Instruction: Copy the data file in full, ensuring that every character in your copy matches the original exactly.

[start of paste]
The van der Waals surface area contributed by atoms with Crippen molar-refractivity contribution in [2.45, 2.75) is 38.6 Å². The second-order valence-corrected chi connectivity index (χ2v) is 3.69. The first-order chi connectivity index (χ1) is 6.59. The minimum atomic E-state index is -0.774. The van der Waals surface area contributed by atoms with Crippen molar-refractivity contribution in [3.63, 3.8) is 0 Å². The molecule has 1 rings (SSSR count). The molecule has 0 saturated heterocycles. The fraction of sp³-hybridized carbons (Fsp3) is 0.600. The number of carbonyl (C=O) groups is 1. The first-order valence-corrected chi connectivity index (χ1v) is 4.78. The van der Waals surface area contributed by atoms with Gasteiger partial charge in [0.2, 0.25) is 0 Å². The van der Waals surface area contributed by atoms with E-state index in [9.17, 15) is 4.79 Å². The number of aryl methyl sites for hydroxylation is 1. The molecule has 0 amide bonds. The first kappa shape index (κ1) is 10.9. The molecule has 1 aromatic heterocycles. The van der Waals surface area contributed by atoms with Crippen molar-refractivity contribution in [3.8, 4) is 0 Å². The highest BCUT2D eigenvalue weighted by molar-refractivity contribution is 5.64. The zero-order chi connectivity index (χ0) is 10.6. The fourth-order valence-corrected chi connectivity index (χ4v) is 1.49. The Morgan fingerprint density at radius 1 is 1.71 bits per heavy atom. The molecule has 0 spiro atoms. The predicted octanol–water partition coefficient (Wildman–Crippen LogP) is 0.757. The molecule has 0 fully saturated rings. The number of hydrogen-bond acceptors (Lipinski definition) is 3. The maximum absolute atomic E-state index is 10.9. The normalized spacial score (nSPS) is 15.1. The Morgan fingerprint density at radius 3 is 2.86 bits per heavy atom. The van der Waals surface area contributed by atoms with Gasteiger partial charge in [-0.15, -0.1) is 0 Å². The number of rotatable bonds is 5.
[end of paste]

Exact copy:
The van der Waals surface area contributed by atoms with Crippen molar-refractivity contribution in [2.45, 2.75) is 38.6 Å². The second-order valence-corrected chi connectivity index (χ2v) is 3.69. The first-order chi connectivity index (χ1) is 6.59. The minimum atomic E-state index is -0.774. The van der Waals surface area contributed by atoms with Crippen molar-refractivity contribution in [3.63, 3.8) is 0 Å². The molecule has 1 rings (SSSR count). The molecule has 0 saturated heterocycles. The fraction of sp³-hybridized carbons (Fsp3) is 0.600. The number of carbonyl (C=O) groups is 1. The first-order valence-corrected chi connectivity index (χ1v) is 4.78. The van der Waals surface area contributed by atoms with Gasteiger partial charge in [0.2, 0.25) is 0 Å². The van der Waals surface area contributed by atoms with E-state index in [9.17, 15) is 4.79 Å². The number of aryl methyl sites for hydroxylation is 1. The molecule has 0 amide bonds. The first kappa shape index (κ1) is 10.9. The molecule has 1 aromatic heterocycles. The van der Waals surface area contributed by atoms with Crippen molar-refractivity contribution in [3.8, 4) is 0 Å². The highest BCUT2D eigenvalue weighted by molar-refractivity contribution is 5.64. The zero-order chi connectivity index (χ0) is 10.6. The fourth-order valence-corrected chi connectivity index (χ4v) is 1.49. The Morgan fingerprint density at radius 1 is 1.71 bits per heavy atom. The molecule has 0 spiro atoms. The predicted octanol–water partition coefficient (Wildman–Crippen LogP) is 0.757. The molecule has 0 fully saturated rings. The number of hydrogen-bond acceptors (Lipinski definition) is 3. The maximum absolute atomic E-state index is 10.9. The normalized spacial score (nSPS) is 15.1. The Morgan fingerprint density at radius 3 is 2.86 bits per heavy atom. The van der Waals surface area contributed by atoms with Gasteiger partial charge in [-0.15, -0.1) is 0 Å². The number of rotatable bonds is 5.